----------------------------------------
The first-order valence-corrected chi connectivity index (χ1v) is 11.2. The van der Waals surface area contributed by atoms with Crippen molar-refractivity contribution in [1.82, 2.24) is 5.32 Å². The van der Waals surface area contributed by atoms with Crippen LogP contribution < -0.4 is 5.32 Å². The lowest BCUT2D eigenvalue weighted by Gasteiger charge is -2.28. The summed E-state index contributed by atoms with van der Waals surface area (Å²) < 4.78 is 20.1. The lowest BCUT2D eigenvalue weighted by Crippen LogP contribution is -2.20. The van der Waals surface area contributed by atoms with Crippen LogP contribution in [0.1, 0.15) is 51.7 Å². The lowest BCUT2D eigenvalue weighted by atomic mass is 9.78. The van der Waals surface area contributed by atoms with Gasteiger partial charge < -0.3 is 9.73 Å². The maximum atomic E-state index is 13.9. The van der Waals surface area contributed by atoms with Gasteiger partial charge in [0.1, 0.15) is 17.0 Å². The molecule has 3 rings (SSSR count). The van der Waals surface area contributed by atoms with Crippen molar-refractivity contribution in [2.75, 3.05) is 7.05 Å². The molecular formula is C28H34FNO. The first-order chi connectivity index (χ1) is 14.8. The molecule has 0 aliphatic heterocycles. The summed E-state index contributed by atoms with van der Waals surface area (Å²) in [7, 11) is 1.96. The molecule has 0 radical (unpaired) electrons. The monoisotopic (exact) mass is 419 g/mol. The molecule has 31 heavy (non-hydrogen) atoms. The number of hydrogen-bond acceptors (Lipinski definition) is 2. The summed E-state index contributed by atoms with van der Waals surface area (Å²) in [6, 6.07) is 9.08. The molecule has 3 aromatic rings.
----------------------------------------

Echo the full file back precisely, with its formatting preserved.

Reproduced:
The first-order valence-corrected chi connectivity index (χ1v) is 11.2. The van der Waals surface area contributed by atoms with Crippen molar-refractivity contribution in [1.82, 2.24) is 5.32 Å². The van der Waals surface area contributed by atoms with Crippen LogP contribution < -0.4 is 5.32 Å². The lowest BCUT2D eigenvalue weighted by Gasteiger charge is -2.28. The summed E-state index contributed by atoms with van der Waals surface area (Å²) < 4.78 is 20.1. The lowest BCUT2D eigenvalue weighted by Crippen LogP contribution is -2.20. The van der Waals surface area contributed by atoms with Crippen LogP contribution in [0.1, 0.15) is 51.7 Å². The lowest BCUT2D eigenvalue weighted by atomic mass is 9.78. The van der Waals surface area contributed by atoms with Gasteiger partial charge < -0.3 is 9.73 Å². The maximum atomic E-state index is 13.9. The van der Waals surface area contributed by atoms with Gasteiger partial charge in [0.1, 0.15) is 17.0 Å². The molecule has 3 rings (SSSR count). The van der Waals surface area contributed by atoms with Crippen molar-refractivity contribution in [2.75, 3.05) is 7.05 Å². The molecular formula is C28H34FNO. The first-order chi connectivity index (χ1) is 14.8. The molecule has 0 aliphatic heterocycles. The summed E-state index contributed by atoms with van der Waals surface area (Å²) in [7, 11) is 1.96. The molecule has 0 radical (unpaired) electrons. The monoisotopic (exact) mass is 419 g/mol. The molecule has 31 heavy (non-hydrogen) atoms. The number of hydrogen-bond acceptors (Lipinski definition) is 2. The summed E-state index contributed by atoms with van der Waals surface area (Å²) in [6, 6.07) is 9.08. The molecule has 3 aromatic rings.